China versus Japan: the lessons of history
By Todd Crowell
Global Beat Syndicate
SEATTLE—It has been said many times that “the victors write the history books.” Yet the Japanese, defeated in World War II, have been writing and re-writing the history of their version of the Great Pacific War for the past 25 years.
The latest revisions to Japan’s public school history texts have added one more element to an increasingly volatile situation in Northeast Asia, one that was punctuated by anti-Japanese disturbances in major Chinese cities last week.
In the 1990s Japan seemed ready to confront its past. Textbooks were more honest and frank in discussing the atrocities and abuses of the Imperial Japanese Army. The government adopted screening guidelines for new texts that obligated writers to take into account the sensibilities of Japan’s neighbors.
Since then, Japan seems to have regressed. For example, all seven junior high school history textbooks authorized in 1996 used the term “military comfort women,” referring to women, mostly Korean but also women from other occupied countries, who were pressed into serving Japanese troops.
Not one of the eight textbooks approved this month even mentions the term “comfort women.” Moreover, some of the new civics texts that originally had referred to such contested islands as the Senkaku as being “disputed” now describe them as indisputable Japanese territory.
Importantly, no single textbook is used uniformly throughout Japan. The Ministry of Education, through its Textbook Authorization Research Council, reviews a number of books submitted by textbook publishers, deciding if they meet basic academic guidelines, and provincial education boards are free to choose or reject them. Some teachers simply ignore the texts, just as they sometimes refuse to stand for the national anthem or the flag.
Influential nationalists, such as Tokyo’s governor Shintaro Ishihara, still deny atrocities such as the Nanjing massacre and oppose anything that suggests that Japan’s motives in the war were less than pure. The latest books were compiled by the Japanese Society for History Textbook Reform, which is an avowedly nationalistic organization.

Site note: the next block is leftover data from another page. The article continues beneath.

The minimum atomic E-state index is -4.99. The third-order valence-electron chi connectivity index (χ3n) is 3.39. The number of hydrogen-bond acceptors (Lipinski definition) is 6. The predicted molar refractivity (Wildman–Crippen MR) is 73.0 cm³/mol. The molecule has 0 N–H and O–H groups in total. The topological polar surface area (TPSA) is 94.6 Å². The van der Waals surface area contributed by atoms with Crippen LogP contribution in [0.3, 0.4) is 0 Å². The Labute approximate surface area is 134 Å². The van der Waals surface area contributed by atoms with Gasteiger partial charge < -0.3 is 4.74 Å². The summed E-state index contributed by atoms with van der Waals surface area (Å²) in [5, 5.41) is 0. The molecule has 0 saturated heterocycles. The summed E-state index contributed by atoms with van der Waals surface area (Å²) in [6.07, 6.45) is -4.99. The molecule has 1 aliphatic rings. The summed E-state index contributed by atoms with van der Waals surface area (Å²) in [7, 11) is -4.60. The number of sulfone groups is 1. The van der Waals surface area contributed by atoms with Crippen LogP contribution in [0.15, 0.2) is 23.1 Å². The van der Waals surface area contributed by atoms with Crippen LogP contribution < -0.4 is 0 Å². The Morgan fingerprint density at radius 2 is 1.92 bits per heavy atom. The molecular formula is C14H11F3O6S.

The education ministry also seems to be, at present, a bastion of conservatives. Parliamentary vice-minister Hakubun Shimomura recently described a requirement that historical accounts take into consideration sensibilities of Japan’s neighbors as a form of “masochism.”
From an American point of view, these endless disputes over history seem pointless or arcane, and some of the complaints seem extraordinarily picayune. A decade ago Japan’s relations with China and Korea were roiled over a single word—“advance,” rather than “attack” or “invade”—as used to describe Japan’s invasion of China and East Asia. One has to wonder what American parents of junior high school students would say if their children were forced to learn about sexual slavery. “What is a comfort woman, teacher?”
And it is not as if China is so frank about darker elements of is own history. Try to find an accurate portrayal of the June 4, 1989, Tiananmen protests and bloody aftermath in any Chinese text. But, of course, a different dynamic comes into play when history involves another country.
I wonder how many Chinese students who were chanting “whitewash,” as they threw stones at the Japanese embassy last week, had any real idea of what was in the Japanese history texts, or cared. In sum, there is a subtext to the textbook issue and the protests, involving China and Japan’s place in the new pecking order. The balance of power in Asia is shifting with the rapid rise of China. Premier Wen Jiabao reflected China’s new assertiveness during his recent four-day visit to India, when he said, “Only a country that respects history, takes responsibility for post histories and wins over the trust of peoples in Asia and the world at large can take greater responsibilities in the international community.”
He thus took it upon himself to speak for “Asia,” not just China. It is worth noting that there have been no anti-Japanese riots in Southeast Asia, which in the 1970s was the location of many such disturbances, many of them violent. But then, no Southeast Asian country thinks of itself as being in competition to lead Asia. Not so for China or Japan, who have been rivals for much of the last thousand years. It should not be surprising that they are still jockeying for primacy in the region.
Clearly, these two countries are still influenced by their common Confucian culture. In Confucian terms, somebody has to be “big brother” and the other “little brother.”